How To Maintain Work-Life Balance As A Medical Student


Getting into medical and healthcare schools is difficult, but what’s harder is the time and commitment required. Being a medical student comes with massive challenges on both personal and professional levels. The number of hours you will spend in a classroom, on hospital rotations, reviewing course material, and preparing for shelf and licensing exams is endless.


Often times you will feel overwhelmed by the amount of learning and studying that will be needed. On average, a medical student spends 30 to 40 hours studying alone, in addition to lectures and ward rotations which can result in burnout.

This might make you question how to have a life outside of school. But there are ways in which you can adapt to create a work/life balance during medical school. You can perform well in class and not miss out on special events in your life.

Medical Student


Below are six ways to maintain a work/life balance as a medical or healthcare student.


1. Beat stress by practicing calmness

With so much at stake, it’s natural for medical students to run at high levels of stress. Medical and healthcare students are known for harboring anxieties. While a little stress can be beneficial for working at optimal levels, you must also remind yourself to take things easy. Constant worries can negatively affect your physical health.

Practice calmness, self-control, and poise. It will help you maintain your posture in hospitals and work more effectively during emergency situations.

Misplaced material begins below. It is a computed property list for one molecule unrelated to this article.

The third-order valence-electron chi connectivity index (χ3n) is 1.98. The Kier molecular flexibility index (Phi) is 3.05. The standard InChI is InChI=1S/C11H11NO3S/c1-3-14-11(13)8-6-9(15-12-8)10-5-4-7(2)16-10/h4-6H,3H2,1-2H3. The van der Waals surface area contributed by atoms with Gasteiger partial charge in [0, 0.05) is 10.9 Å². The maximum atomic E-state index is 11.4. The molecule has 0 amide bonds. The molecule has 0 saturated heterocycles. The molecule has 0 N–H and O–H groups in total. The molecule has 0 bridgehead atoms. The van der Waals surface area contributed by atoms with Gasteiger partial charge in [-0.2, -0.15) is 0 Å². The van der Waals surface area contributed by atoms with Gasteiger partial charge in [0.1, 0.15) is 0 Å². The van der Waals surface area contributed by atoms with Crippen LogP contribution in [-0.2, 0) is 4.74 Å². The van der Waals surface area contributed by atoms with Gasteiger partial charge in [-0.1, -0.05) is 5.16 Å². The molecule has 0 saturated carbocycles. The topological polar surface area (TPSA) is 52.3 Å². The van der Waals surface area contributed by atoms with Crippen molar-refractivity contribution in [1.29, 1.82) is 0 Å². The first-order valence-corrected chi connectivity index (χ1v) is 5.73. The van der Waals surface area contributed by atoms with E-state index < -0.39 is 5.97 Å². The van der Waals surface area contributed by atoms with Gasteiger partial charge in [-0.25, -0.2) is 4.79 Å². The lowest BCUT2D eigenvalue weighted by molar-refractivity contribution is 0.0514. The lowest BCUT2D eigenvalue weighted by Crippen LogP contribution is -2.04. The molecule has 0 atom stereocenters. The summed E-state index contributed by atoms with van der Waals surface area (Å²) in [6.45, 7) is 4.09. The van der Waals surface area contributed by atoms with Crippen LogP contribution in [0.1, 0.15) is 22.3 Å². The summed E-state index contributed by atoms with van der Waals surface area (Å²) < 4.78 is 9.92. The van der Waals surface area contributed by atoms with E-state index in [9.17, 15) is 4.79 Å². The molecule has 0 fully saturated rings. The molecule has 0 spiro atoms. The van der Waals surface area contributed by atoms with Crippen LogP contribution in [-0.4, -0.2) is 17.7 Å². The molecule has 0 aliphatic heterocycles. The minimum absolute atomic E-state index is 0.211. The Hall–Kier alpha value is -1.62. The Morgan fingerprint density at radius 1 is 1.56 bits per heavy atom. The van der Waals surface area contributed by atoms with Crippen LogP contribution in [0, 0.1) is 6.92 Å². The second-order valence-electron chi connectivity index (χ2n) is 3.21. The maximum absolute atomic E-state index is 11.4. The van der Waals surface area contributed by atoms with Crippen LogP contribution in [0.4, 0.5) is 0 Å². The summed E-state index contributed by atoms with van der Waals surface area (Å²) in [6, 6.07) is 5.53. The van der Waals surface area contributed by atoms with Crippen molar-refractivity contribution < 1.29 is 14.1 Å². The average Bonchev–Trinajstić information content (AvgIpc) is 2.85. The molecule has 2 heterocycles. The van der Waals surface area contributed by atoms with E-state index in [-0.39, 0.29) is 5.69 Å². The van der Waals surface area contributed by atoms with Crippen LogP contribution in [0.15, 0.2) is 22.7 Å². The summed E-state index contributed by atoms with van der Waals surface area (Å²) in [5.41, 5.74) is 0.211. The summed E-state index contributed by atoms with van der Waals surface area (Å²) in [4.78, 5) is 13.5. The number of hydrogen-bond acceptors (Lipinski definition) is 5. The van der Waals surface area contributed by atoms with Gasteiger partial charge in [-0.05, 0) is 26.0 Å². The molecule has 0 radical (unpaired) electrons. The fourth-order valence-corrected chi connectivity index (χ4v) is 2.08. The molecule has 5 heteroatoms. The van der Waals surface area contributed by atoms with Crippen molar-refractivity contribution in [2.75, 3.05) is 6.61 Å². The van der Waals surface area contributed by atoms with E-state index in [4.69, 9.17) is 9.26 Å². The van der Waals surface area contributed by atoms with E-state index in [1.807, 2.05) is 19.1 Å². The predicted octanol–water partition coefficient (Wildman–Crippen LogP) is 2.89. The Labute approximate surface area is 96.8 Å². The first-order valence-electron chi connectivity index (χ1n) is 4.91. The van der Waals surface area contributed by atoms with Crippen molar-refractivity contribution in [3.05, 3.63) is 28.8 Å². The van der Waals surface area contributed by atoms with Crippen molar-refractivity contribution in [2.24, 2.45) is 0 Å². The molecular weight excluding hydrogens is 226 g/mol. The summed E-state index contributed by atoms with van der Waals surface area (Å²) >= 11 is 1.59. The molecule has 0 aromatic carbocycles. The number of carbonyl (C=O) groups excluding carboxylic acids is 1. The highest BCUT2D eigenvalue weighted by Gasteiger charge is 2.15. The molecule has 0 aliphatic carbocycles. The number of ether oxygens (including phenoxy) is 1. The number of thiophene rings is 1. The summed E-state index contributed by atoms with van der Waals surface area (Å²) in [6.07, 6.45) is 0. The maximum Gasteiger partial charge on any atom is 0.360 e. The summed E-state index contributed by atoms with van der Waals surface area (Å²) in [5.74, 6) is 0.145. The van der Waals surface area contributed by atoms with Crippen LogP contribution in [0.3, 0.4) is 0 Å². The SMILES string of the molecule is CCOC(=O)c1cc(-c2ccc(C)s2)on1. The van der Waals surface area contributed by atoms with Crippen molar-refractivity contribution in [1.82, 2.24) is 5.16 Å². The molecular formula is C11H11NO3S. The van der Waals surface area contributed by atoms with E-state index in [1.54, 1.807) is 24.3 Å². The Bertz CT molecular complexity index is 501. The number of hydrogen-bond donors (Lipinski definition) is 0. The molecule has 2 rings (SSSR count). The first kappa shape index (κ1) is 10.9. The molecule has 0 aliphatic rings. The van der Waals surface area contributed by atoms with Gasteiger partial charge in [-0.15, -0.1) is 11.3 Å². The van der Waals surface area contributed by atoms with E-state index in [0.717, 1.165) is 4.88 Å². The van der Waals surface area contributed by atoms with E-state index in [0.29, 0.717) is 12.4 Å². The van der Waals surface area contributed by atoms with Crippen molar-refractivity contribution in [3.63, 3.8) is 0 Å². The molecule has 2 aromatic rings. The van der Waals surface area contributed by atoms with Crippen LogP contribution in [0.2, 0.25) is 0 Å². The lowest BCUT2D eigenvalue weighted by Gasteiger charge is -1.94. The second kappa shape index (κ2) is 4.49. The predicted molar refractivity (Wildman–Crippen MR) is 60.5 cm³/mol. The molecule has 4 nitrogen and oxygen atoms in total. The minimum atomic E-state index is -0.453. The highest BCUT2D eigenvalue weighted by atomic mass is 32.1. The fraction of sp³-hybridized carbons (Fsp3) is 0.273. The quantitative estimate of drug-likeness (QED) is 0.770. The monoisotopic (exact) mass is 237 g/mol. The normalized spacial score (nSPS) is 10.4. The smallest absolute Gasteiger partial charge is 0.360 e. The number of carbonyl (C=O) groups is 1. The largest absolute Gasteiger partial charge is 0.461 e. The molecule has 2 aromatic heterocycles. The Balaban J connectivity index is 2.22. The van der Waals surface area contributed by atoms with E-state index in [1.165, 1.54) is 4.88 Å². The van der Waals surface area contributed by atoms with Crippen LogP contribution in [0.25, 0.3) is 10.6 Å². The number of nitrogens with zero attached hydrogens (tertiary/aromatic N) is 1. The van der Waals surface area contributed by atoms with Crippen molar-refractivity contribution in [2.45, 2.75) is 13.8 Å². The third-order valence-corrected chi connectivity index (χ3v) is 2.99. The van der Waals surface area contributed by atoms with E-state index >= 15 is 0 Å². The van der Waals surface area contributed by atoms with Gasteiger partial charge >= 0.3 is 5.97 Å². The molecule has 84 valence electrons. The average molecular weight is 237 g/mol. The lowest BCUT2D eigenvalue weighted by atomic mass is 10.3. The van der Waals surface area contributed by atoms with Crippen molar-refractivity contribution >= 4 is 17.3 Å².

2. Opt for flexible courses

While most of the medical and healthcare programs require in-class learning, there are plenty of online healthcare programs which you can choose from. Online learning comes with great flexibility and freedom. The liberty that comes with online learning can also allow you to pursue your employment along with the degree.

It offers relative financial affordability than in-person learning. If you have family responsibilities, a full-time job online learning might be an ideal situation. It is also perfect for mid-career level professionals i.e. nursing students, who want to stay relevant with recent guidelines while also continuing a career in healthcare.

Similarly, medical students can also opt for self-paced, recorded lectures which they can access anywhere anytime. In recent time, live surgeries are videotaped for medical students to view later. This will help them streamline their efforts and time and make them more productive.


3. Organize your schedule

With overwhelming hours for medical students to spend at school and hospital, it’s easy to lose track of time. Scheduling your day is the best way to manage time. It saves you from wasting time on unnecessary activities and lets you use your efforts more efficiently. It will relax your mind, regulate your emotions and decrease anxiety levels.

Get a planner, a diary, or keep an online journal. Take note of all your important deadlines and assignments. Mention daily, weekly, and monthly tasks and goals. Spend 20 minutes every day to schedule and plan your day.

Create a daily to-do list. Find out what time of day suits you the best for studying and block it off. Dedicate time to studying and revision and take time out for exercise and relaxation. Tick off the items you have completed from the list. This will give you a sense of accomplishment and the necessary dopamine kick that your brain requires. Planning helps you get more organized, and productive and avoids procrastination.

4. Do not neglect your health